John Foy of Chattanooga Neighborhood Enterprise Inc. and other officials of the housing group meet with the editorial board of the Chattanooga Times Free Press
Chattanooga Neighborhood Enterprise Inc. is continuing to refocus its mission and searching for a new director to aid in that process, officials said Thursday.
“Somewhere in us trying to be all things to all people, I think we lost focus on the mission,” said Irvin Overton, CNE’s vice chairman, during a meeting with Times Free Press reporters and editors. “And the mission was, I think, to help the neighborhoods to be more sustainable and have a mix of income, people, ethnic diversity, business and all those things that would make a neighborhood stable.”
CNE officials are conducting a national search for an executive director to help the agency steer a new course.
Interim Executive Director Sandra J. Williams took the agency’s helm last summer on a temporary basis, said board Chairman John N. Foy.
CNE hired Isaacson Miller Inc., a Boston firm, to find the director, which should take four to six months, Mr. Foy said. The director’s salary will be $80,000 to $100,000, he said. The Boston company is being paid $25,000 to conduct the search, he said.
After he was elected, Chattanooga Mayor Ron Littlefield began moving CNE back toward its original goals of promoting affordable homes and providing homeownership education. Critics said the organization had left its roots by promoting market-rate downtown housing. CNE also drew fire from various builders who said the agency, which receives public funds, was competing with them.
Ms. Williams said that, as part of its new mandate, CNE began trimming its staff from a high of 56 workers to a current level of 19 workers.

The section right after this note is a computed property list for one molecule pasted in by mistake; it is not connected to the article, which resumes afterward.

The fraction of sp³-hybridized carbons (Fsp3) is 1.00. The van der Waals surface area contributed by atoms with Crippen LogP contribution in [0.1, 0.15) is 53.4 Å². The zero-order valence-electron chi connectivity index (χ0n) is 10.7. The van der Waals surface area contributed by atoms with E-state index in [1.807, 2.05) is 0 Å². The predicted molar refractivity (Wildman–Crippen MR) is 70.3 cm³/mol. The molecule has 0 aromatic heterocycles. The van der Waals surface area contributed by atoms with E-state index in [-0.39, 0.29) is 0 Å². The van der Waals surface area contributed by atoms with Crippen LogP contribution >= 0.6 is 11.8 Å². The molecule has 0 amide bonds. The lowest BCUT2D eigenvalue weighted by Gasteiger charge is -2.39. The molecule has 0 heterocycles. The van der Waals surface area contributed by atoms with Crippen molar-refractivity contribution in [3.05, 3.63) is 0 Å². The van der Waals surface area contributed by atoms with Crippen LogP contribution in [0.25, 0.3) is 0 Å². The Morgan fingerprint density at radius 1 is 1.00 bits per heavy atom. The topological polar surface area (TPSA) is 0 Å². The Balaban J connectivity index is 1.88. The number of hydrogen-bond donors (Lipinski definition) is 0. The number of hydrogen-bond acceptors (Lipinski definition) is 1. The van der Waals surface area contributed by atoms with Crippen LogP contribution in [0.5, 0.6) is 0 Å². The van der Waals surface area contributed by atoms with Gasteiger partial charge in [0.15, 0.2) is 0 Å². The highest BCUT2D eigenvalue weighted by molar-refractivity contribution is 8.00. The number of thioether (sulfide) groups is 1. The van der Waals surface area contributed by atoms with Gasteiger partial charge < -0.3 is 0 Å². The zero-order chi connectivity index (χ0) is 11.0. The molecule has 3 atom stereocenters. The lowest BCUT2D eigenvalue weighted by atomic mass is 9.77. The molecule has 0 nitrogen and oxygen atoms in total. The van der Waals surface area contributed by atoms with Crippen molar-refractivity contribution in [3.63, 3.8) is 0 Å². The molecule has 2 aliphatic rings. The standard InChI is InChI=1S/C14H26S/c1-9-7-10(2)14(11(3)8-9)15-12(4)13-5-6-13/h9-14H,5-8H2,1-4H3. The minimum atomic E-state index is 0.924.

The public-private agency still is trying to rid itself of affordable-rent apartments that lost CNE millions of dollars, Ms. Williams said. CNE has 200 rental units on its books, many through partnerships with other companies, she said.
BY THE NUMBERS
* 3,400: Number of people CNE has helped buy a home
* 2,800: Number of homes that CNE has rehabilitated
* $16,000: Average loan amount that CNE makes available to home buyers
Source: Chattanooga Neighborhood Enterprise
The agency’s new mission calls for it to make second mortgages to help low-to-moderate-income people buy homes, to issue loans helping people renovate homes and to educate homeowners about issues such as financing, maintenance and foreclosure prevention, officials said. The agency has made 22 residential loans this year and has seven more loans pending, they said.
CNE once took the lead in building clusters of homes in targeted neighborhoods to create a critical mass of homeownership. Now, however, the agency is content to work with other nonprofit agencies as a partner, not as the leader, Mr. Overton said. That change resulted from feedback received from a number of meetings with neighborhood associations, he said.
Agency officials want to regain the trust of the public, banks and others, which was hurt when CNE lost track of its mission, Mr. Foy and Mr. Overton said. The agency plans to communicate better and be more transparent in its future operations, Mr. Foy said.
With a new director and increased trust, CNE can seek new funding opportunities, he said.
Video: Building better neighborhoodsAt a Times Free Press editorial board meeting on Thursday, executives from Chattanooga Neighborhood Enterprise, Inc., discussed the agency's plan to refocus on developing "sustainable" neighborhoods with residents representing different income levels.